The three basic actions for growing a business in any economic climate are: improve efficiency (maintain output while reducing inputs, such as time and money); increase volume (produce more in order to spread fixed costs); reorganize the business (change goals, methods and/or philosophy). If you plan to implement one of these, you may as well plan to implement them all. By focusing on one of the above strategies, you will find a ripple effect that causes a need to address the others. This is a good thing.
The invention process involves disclosing your invention to a wide variety of readers. As mentioned, such document is a starting point or template for providing future material with respect to the many different readers and audience for which you will need to communicate your invention.
Without a plan, there is little hope for growth, let alone survival. As my small business development counselor, Terry Chambers says, "If it's not written, it's not real." That doesn't mean it's unchangeable, but it does show that you mean business. In order to accomplish your strategies of improving efficiency, increasing volume, and reorganizing your business, you've got to examine what you have, what you want, and how you plan to get there.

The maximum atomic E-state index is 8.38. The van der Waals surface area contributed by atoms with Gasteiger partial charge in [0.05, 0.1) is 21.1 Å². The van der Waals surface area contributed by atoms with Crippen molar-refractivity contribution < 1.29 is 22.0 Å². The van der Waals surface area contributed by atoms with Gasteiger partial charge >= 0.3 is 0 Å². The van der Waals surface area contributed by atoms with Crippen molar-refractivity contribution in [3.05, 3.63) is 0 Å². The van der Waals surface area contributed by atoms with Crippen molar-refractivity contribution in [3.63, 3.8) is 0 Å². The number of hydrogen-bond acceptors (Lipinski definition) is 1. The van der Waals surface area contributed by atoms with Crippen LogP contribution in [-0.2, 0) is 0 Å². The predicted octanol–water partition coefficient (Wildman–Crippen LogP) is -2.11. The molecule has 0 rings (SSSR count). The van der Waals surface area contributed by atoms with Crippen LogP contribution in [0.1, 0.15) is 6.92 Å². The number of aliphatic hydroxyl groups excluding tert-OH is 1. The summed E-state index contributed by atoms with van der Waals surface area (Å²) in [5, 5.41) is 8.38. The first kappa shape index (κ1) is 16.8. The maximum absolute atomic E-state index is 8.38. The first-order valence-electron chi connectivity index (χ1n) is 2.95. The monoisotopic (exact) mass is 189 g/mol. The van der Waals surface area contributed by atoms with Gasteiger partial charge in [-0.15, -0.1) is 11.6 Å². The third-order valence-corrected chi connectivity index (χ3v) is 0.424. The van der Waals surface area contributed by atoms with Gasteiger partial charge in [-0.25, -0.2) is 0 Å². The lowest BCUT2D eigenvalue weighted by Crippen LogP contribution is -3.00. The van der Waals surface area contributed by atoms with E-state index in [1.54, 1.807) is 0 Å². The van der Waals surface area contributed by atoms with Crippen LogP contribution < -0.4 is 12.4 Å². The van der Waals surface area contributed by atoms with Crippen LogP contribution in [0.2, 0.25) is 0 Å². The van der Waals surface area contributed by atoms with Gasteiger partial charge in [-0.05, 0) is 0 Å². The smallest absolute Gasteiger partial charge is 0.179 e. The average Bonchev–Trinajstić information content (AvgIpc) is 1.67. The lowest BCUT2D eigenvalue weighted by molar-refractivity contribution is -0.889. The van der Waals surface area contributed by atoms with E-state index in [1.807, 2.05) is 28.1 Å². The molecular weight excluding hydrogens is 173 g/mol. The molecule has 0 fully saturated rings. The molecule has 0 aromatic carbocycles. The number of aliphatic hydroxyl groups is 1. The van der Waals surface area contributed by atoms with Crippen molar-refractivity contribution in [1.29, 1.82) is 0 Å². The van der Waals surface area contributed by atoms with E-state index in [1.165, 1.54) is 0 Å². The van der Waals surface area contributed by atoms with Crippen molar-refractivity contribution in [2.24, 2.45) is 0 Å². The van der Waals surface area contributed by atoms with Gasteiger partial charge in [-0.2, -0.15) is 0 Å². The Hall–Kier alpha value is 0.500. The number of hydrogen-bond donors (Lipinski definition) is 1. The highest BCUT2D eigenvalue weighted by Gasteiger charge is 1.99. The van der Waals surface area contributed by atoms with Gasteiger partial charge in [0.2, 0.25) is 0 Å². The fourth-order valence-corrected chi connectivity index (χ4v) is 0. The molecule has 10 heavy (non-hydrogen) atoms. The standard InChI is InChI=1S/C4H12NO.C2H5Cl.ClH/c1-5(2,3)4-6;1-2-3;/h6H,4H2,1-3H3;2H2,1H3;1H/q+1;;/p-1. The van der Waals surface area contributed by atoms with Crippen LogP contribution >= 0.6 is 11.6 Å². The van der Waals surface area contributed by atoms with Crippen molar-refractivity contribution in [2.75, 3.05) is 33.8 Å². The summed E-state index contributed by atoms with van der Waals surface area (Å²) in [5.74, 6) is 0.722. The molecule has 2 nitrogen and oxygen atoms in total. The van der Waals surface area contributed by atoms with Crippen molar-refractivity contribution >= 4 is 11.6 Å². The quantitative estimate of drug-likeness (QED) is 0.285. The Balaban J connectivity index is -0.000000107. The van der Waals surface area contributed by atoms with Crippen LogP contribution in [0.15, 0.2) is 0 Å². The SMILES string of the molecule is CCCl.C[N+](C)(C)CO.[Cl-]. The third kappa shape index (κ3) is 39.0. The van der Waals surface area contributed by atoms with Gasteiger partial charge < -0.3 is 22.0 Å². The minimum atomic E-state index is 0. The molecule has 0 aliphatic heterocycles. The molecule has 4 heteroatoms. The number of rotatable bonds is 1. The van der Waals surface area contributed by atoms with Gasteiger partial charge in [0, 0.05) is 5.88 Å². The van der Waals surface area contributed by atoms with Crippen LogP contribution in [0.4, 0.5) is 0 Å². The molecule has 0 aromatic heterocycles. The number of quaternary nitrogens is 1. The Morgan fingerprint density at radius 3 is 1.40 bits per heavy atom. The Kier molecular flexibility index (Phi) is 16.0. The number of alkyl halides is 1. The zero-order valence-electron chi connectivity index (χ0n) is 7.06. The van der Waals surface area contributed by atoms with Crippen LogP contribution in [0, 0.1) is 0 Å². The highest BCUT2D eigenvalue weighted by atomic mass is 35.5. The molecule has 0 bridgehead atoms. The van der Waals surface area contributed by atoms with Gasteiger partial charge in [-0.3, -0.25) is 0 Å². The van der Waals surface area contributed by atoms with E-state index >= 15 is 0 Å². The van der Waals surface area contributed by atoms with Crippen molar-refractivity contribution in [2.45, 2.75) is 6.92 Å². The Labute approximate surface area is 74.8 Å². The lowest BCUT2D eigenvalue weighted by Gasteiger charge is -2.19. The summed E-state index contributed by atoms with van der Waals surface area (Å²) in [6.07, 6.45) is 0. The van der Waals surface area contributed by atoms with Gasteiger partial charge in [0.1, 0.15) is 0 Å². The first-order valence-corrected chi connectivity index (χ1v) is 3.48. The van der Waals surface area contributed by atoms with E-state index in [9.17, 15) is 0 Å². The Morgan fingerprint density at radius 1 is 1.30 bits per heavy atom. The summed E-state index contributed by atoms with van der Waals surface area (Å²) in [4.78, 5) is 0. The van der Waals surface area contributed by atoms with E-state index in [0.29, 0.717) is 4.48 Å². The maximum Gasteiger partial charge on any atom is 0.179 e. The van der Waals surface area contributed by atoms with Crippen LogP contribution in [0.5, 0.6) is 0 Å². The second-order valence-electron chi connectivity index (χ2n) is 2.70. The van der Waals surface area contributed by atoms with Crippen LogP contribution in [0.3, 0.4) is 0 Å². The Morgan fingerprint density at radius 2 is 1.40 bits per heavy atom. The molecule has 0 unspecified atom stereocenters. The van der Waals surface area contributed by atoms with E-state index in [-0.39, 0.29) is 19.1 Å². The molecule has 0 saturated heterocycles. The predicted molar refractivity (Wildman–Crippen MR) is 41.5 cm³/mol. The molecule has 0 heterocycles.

Basically, consumers are hunkering down to limit spending, save money, conserve resources, and change the way they've been living. The major influence on the health of an economy is the psychological state of its consumers.
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